- Working in Asia?
or more specifically finding work in Asia. I am considering trying to get a job in Asia, probably Singapore or Bangkok, but would consider other cities as well. Mainly I would be going for the experience to live in another culture. So probably just for a couple of years, but who knows if I enjoy life there I would probably stay.
Trying to find the best way to find English speaking work there, would it just be the normal websites, ie jobserve etc or are there more alternative recruitment sites for that part of the world?
If anyone has experiences I would very much like to hear themPosted 1 year agoqwertyMember
Other halfs niece has just finished uni (English degree) and is now in Thailand teaching English as a foreign language, i don’t think an English degree is essential to do this. She gets training initially & then posted to a school. Great way of integrating & seeing a country.
From what i’ve heard from people who have lived & worked in Thailand, its easy to import your funds & invest in Thailand, but not so easy to extract your cash / assets. Worth looking into to see if its true.Posted 1 year agoBreganteSubscriber
My eldest (23) went out to Chengdu, China in June. He was fortunate that we have a family friend with relatives who live there and were prepared to put him up but he went because he has really struggled with finding any job that he could stick at over here. He’s a qualified chef but has just drifted along from job to job for the last few years nd was struggling with confidence.
Four months in and he’s working in a school as a teaching assistant. He’s looking to do a TEFL (apparently they will accept his qualifications as sufficient) and he absolutely loves it. He’s found his own place and is learning the language. It’s given his confidence an enormous boost. Neither his mum or I thought he’d last two minutes on his own in such an alien culture but he’s proved us wrong. I wish I’d had his bottle at his age.Posted 1 year agostewartcSubscriber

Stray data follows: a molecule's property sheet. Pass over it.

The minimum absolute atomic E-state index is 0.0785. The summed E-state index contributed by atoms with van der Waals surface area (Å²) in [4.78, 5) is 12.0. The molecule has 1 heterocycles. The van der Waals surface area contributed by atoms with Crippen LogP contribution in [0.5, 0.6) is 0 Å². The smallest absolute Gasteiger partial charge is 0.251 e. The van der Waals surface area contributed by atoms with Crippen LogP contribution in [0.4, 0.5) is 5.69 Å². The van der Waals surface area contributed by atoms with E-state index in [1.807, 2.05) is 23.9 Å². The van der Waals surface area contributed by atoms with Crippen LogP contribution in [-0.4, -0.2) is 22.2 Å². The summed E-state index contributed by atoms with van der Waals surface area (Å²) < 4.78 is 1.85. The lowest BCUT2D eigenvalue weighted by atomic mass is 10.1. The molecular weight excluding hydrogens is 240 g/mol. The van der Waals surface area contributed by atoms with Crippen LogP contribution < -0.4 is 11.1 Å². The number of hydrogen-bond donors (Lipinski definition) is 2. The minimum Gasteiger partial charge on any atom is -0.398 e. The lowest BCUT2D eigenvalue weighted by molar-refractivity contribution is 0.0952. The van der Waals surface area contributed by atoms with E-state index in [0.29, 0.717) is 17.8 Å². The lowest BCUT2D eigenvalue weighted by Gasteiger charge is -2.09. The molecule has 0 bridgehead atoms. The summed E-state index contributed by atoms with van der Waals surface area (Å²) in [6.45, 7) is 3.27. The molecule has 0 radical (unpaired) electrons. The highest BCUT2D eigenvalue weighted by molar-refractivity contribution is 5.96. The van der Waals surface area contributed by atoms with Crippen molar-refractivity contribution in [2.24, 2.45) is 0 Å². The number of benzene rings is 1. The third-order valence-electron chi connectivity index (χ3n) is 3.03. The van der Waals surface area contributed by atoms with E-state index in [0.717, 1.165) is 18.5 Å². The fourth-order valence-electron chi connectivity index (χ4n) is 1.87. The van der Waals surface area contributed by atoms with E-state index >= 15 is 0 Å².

Without a degree or sponsorship I would go the teaching English route and then network like crazy to get back into IT or related work.
Singapore and Hong Kong are very much “Asia for beginners” territory and provides the easiest introduction for a westerner into Asia, however, Singapore especially has very tight immigration rules which can make it difficult to bring in unskilled workers.
From my experience in HK it would seem skilled teachers working for the larger international schools do make a good living and I hear this is the same for most of Asia, this is very different from the TEFL work though.
Good luck, its not a bad life out here if you can handle typhoons & rainy seasons plus high humidity for 8 months of the year.Posted 1 year agoLeeWMember
‘Foreigners’ must Have a work permit in Singapore, these S, E pass quotas are strictly controlled for the MoE.
I have seen people with degrees in stores duties (goods receiving) from tin pot universities in the middle of nowhere get preferential treatment over incredibly experienced foreign engineers with no degree.
The levels knowledge of most Singaporean engineers with degrees is frightening. I spent around 18months working for ST Engineering/Kinetics/Aerospace.Posted 1 year agoRoter SternMember
Generally if you want to do TEFL teaching you need a degree for a work visa in most Asian countries. As has been said Singapore and Hong Kong are the most western Asian cities (I actually experienced a little homesickness on my first visit to HK after being in Taiwan for a year and a half as it reminded me of London) and they both have good mountain biking scenes.Posted 1 year ago
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